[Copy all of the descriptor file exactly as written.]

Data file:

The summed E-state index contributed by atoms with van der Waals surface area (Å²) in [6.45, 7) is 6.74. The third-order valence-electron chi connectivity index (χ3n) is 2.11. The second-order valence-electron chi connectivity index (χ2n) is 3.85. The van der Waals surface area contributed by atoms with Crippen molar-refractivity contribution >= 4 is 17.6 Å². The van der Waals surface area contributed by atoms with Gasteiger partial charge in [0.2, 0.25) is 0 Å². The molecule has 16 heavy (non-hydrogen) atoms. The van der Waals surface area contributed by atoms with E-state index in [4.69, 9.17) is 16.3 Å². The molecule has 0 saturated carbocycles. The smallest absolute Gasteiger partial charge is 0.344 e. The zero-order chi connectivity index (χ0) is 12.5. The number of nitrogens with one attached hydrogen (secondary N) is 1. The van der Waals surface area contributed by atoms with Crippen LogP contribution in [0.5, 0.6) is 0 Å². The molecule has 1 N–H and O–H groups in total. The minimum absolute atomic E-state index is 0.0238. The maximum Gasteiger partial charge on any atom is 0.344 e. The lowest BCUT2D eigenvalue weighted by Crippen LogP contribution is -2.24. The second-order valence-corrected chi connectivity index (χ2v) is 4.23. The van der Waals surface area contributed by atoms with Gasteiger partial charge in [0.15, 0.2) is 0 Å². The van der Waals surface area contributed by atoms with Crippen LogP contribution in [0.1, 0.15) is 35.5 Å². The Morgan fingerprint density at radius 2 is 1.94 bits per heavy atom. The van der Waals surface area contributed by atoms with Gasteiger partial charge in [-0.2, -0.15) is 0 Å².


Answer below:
The summed E-state index contributed by atoms with van der Waals surface area (Å²) in [6.45, 7) is 6.74. The third-order valence-electron chi connectivity index (χ3n) is 2.11. The second-order valence-electron chi connectivity index (χ2n) is 3.85. The van der Waals surface area contributed by atoms with Crippen molar-refractivity contribution >= 4 is 17.6 Å². The van der Waals surface area contributed by atoms with Gasteiger partial charge in [0.2, 0.25) is 0 Å². The molecule has 16 heavy (non-hydrogen) atoms. The van der Waals surface area contributed by atoms with E-state index in [4.69, 9.17) is 16.3 Å². The molecule has 0 saturated carbocycles. The smallest absolute Gasteiger partial charge is 0.344 e. The zero-order chi connectivity index (χ0) is 12.5. The number of nitrogens with one attached hydrogen (secondary N) is 1. The van der Waals surface area contributed by atoms with Crippen LogP contribution in [0.5, 0.6) is 0 Å². The molecule has 1 N–H and O–H groups in total. The minimum absolute atomic E-state index is 0.0238. The maximum Gasteiger partial charge on any atom is 0.344 e. The lowest BCUT2D eigenvalue weighted by Crippen LogP contribution is -2.24. The second-order valence-corrected chi connectivity index (χ2v) is 4.23. The van der Waals surface area contributed by atoms with Gasteiger partial charge in [0.15, 0.2) is 0 Å². The van der Waals surface area contributed by atoms with Crippen LogP contribution in [0.1, 0.15) is 35.5 Å². The Morgan fingerprint density at radius 2 is 1.94 bits per heavy atom. The van der Waals surface area contributed by atoms with Gasteiger partial charge in [-0.2, -0.15) is 0 Å².